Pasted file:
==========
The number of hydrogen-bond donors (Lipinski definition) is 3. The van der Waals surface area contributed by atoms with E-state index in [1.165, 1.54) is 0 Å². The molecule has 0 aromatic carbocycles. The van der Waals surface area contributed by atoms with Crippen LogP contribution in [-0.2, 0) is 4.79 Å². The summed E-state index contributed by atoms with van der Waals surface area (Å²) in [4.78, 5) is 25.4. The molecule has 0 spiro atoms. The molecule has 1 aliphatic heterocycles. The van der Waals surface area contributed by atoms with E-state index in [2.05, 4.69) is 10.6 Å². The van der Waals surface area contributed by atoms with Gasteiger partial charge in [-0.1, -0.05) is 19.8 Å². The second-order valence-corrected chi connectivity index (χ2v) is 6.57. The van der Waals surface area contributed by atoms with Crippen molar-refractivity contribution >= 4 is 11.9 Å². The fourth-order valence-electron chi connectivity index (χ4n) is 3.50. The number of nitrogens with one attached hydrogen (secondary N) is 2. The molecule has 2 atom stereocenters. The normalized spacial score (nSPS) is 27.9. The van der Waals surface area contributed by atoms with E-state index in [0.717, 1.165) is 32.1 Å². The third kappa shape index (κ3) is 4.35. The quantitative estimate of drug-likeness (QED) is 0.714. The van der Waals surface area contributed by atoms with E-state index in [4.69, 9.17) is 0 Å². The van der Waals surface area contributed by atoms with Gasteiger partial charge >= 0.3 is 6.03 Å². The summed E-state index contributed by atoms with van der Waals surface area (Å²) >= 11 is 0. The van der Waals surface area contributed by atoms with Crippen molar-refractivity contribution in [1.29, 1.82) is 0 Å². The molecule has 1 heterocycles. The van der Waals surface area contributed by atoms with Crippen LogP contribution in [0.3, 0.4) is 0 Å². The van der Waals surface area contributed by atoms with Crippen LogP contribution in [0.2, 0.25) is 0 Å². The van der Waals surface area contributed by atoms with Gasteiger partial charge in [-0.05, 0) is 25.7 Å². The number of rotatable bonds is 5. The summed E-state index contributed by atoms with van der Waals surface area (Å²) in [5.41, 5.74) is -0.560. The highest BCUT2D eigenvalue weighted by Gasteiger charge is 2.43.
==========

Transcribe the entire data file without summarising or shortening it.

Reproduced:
The number of hydrogen-bond donors (Lipinski definition) is 3. The van der Waals surface area contributed by atoms with E-state index in [1.165, 1.54) is 0 Å². The molecule has 0 aromatic carbocycles. The van der Waals surface area contributed by atoms with Crippen LogP contribution in [-0.2, 0) is 4.79 Å². The summed E-state index contributed by atoms with van der Waals surface area (Å²) in [4.78, 5) is 25.4. The molecule has 0 spiro atoms. The molecule has 1 aliphatic heterocycles. The van der Waals surface area contributed by atoms with E-state index in [2.05, 4.69) is 10.6 Å². The van der Waals surface area contributed by atoms with Gasteiger partial charge in [-0.1, -0.05) is 19.8 Å². The second-order valence-corrected chi connectivity index (χ2v) is 6.57. The van der Waals surface area contributed by atoms with Crippen molar-refractivity contribution >= 4 is 11.9 Å². The fourth-order valence-electron chi connectivity index (χ4n) is 3.50. The number of nitrogens with one attached hydrogen (secondary N) is 2. The molecule has 2 atom stereocenters. The normalized spacial score (nSPS) is 27.9. The van der Waals surface area contributed by atoms with E-state index in [0.717, 1.165) is 32.1 Å². The third kappa shape index (κ3) is 4.35. The quantitative estimate of drug-likeness (QED) is 0.714. The van der Waals surface area contributed by atoms with E-state index in [4.69, 9.17) is 0 Å². The van der Waals surface area contributed by atoms with Gasteiger partial charge >= 0.3 is 6.03 Å². The summed E-state index contributed by atoms with van der Waals surface area (Å²) >= 11 is 0. The van der Waals surface area contributed by atoms with Crippen molar-refractivity contribution in [1.29, 1.82) is 0 Å². The molecule has 1 heterocycles. The van der Waals surface area contributed by atoms with Crippen LogP contribution in [0.3, 0.4) is 0 Å². The van der Waals surface area contributed by atoms with Crippen LogP contribution in [0.2, 0.25) is 0 Å². The van der Waals surface area contributed by atoms with Gasteiger partial charge in [-0.05, 0) is 25.7 Å². The number of rotatable bonds is 5. The summed E-state index contributed by atoms with van der Waals surface area (Å²) in [5.41, 5.74) is -0.560. The highest BCUT2D eigenvalue weighted by Gasteiger charge is 2.43.